In this lecture I will introduce several optimization problems involved in designing supercomputers, and we will discuss how to solve them. A future supercomputer is a massively distributed system that consists of some tens or hundreds of thousands of computing nodes connected with an interconnection network. As a processor alone is no longer getting faster, a supercomputer must exploit more number of processors to get faster, where the interconnection network becomes a bottleneck. We will focus on the design of the interconnection networks from the viewpoint of graph theory, and will discuss how to formalize them as optimization problems. Those optimization problems seem to be traditional (e.g. the degree/diameter problem, the graph embedding problem, the quadratic assignment problem, and the job scheduling problem); however, it is not very easy to solve them. Let's discuss together to find a smarter way to design future supercomputers!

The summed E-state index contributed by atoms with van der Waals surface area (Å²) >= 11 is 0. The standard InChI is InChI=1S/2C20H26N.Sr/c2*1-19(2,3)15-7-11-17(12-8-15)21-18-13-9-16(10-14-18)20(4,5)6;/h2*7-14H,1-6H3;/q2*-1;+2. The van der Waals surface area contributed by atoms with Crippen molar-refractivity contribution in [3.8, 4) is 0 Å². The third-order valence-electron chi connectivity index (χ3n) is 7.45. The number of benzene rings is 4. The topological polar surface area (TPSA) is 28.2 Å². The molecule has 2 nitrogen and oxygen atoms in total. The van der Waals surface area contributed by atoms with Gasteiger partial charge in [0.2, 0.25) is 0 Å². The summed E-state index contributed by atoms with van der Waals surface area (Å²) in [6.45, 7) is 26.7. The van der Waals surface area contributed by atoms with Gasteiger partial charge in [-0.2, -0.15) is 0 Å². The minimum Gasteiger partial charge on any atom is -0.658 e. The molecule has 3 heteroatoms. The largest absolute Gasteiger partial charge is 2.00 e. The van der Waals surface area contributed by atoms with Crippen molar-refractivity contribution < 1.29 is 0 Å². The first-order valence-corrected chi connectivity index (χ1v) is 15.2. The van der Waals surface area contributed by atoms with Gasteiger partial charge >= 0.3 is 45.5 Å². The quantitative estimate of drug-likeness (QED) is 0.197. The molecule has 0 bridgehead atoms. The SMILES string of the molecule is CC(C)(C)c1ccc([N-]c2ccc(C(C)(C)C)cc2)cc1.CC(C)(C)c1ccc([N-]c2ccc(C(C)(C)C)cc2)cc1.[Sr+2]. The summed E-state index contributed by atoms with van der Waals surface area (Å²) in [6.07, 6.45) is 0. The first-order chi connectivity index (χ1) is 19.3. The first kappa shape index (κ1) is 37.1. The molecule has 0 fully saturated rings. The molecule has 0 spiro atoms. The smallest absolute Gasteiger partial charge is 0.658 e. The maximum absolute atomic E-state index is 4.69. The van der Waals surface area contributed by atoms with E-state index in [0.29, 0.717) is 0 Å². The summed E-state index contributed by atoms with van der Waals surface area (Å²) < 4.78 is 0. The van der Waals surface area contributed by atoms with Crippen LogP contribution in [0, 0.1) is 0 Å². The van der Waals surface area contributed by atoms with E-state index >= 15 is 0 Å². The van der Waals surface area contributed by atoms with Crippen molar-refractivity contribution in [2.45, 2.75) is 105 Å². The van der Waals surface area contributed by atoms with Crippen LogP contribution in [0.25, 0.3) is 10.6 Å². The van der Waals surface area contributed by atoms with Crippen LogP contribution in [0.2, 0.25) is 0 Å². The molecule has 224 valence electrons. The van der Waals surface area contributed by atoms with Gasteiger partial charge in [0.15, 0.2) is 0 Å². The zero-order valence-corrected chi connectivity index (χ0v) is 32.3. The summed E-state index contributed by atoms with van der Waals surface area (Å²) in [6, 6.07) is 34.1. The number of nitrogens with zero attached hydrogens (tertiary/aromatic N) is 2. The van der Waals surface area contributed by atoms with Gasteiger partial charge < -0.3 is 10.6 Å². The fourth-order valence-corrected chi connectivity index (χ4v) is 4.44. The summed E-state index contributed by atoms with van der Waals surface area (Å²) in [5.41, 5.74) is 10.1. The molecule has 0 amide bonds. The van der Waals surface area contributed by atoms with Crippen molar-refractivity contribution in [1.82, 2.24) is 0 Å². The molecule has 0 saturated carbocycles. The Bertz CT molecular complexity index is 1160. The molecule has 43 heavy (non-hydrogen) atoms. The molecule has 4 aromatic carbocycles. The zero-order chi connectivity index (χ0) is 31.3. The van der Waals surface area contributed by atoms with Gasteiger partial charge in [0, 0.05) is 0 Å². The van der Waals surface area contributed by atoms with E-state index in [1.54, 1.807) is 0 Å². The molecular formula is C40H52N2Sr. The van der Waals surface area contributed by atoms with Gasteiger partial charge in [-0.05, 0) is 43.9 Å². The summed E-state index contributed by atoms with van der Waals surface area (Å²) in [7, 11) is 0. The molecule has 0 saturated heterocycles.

Ikki Fujiwara received the BE and ME degrees from Tokyo Institute of Technology, Tokyo, Japan, in 2002 and 2004, respectively. He worked for Hitachi Ltd., Ibaraki, Japan, developing railway traffic management systems from 2004 through 2008. He received the PhD degree from the Graduate University for Advanced Studies (SOKENDAI), Tokyo, Japan, in 2012. He is currently a Project Assistant Professor in the Information Systems Architecture Research Division, National Institute of Informatics, Tokyo, Japan. His research interests include the areas of high-performance computing, networking and optimization.